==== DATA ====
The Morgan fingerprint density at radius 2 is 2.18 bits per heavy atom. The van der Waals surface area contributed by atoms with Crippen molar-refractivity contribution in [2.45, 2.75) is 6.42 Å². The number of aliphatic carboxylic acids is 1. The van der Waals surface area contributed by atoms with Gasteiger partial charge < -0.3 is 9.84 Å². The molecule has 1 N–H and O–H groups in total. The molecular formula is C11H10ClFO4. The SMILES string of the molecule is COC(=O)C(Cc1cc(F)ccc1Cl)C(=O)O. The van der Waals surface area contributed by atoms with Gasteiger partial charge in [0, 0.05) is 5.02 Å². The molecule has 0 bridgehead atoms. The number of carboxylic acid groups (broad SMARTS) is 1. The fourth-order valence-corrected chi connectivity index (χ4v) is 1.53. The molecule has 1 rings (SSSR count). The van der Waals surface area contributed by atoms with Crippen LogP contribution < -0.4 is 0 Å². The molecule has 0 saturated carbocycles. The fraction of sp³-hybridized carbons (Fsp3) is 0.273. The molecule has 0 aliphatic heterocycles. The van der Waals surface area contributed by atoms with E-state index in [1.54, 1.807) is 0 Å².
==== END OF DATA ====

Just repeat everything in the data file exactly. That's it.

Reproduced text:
The Morgan fingerprint density at radius 2 is 2.18 bits per heavy atom. The van der Waals surface area contributed by atoms with Crippen molar-refractivity contribution in [2.45, 2.75) is 6.42 Å². The number of aliphatic carboxylic acids is 1. The van der Waals surface area contributed by atoms with Gasteiger partial charge < -0.3 is 9.84 Å². The molecule has 1 N–H and O–H groups in total. The molecular formula is C11H10ClFO4. The SMILES string of the molecule is COC(=O)C(Cc1cc(F)ccc1Cl)C(=O)O. The van der Waals surface area contributed by atoms with Gasteiger partial charge in [0, 0.05) is 5.02 Å². The molecule has 0 bridgehead atoms. The number of carboxylic acid groups (broad SMARTS) is 1. The fourth-order valence-corrected chi connectivity index (χ4v) is 1.53. The molecule has 1 rings (SSSR count). The van der Waals surface area contributed by atoms with Crippen LogP contribution < -0.4 is 0 Å². The molecule has 0 saturated carbocycles. The fraction of sp³-hybridized carbons (Fsp3) is 0.273. The molecule has 0 aliphatic heterocycles. The van der Waals surface area contributed by atoms with E-state index in [1.54, 1.807) is 0 Å².